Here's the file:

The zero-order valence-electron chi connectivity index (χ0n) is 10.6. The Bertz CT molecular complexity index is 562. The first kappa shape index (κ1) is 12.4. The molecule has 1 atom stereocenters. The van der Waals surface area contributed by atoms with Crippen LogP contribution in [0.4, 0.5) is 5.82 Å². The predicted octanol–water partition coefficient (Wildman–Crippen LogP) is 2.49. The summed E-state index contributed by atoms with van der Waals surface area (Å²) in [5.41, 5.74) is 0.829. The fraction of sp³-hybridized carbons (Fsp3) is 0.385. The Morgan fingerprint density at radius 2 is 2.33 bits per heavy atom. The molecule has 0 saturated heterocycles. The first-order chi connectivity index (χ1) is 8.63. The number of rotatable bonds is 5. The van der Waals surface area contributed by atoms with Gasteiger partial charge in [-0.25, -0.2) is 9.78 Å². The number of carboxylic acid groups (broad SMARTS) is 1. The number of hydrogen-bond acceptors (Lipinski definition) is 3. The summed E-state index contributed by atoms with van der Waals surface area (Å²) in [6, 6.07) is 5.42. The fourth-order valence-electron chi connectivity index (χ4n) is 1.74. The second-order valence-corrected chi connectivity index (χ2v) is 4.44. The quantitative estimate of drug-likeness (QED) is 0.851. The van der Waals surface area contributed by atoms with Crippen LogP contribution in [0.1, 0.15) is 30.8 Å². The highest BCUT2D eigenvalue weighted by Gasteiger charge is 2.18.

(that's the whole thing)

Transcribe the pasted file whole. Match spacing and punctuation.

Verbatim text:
The zero-order valence-electron chi connectivity index (χ0n) is 10.6. The Bertz CT molecular complexity index is 562. The first kappa shape index (κ1) is 12.4. The molecule has 1 atom stereocenters. The van der Waals surface area contributed by atoms with Crippen LogP contribution in [0.4, 0.5) is 5.82 Å². The predicted octanol–water partition coefficient (Wildman–Crippen LogP) is 2.49. The summed E-state index contributed by atoms with van der Waals surface area (Å²) in [5.41, 5.74) is 0.829. The fraction of sp³-hybridized carbons (Fsp3) is 0.385. The Morgan fingerprint density at radius 2 is 2.33 bits per heavy atom. The molecule has 0 saturated heterocycles. The first-order chi connectivity index (χ1) is 8.63. The number of rotatable bonds is 5. The van der Waals surface area contributed by atoms with Gasteiger partial charge in [-0.25, -0.2) is 9.78 Å². The number of carboxylic acid groups (broad SMARTS) is 1. The number of hydrogen-bond acceptors (Lipinski definition) is 3. The summed E-state index contributed by atoms with van der Waals surface area (Å²) in [6, 6.07) is 5.42. The fourth-order valence-electron chi connectivity index (χ4n) is 1.74. The second-order valence-corrected chi connectivity index (χ2v) is 4.44. The quantitative estimate of drug-likeness (QED) is 0.851. The van der Waals surface area contributed by atoms with Crippen LogP contribution in [0.1, 0.15) is 30.8 Å². The highest BCUT2D eigenvalue weighted by Gasteiger charge is 2.18.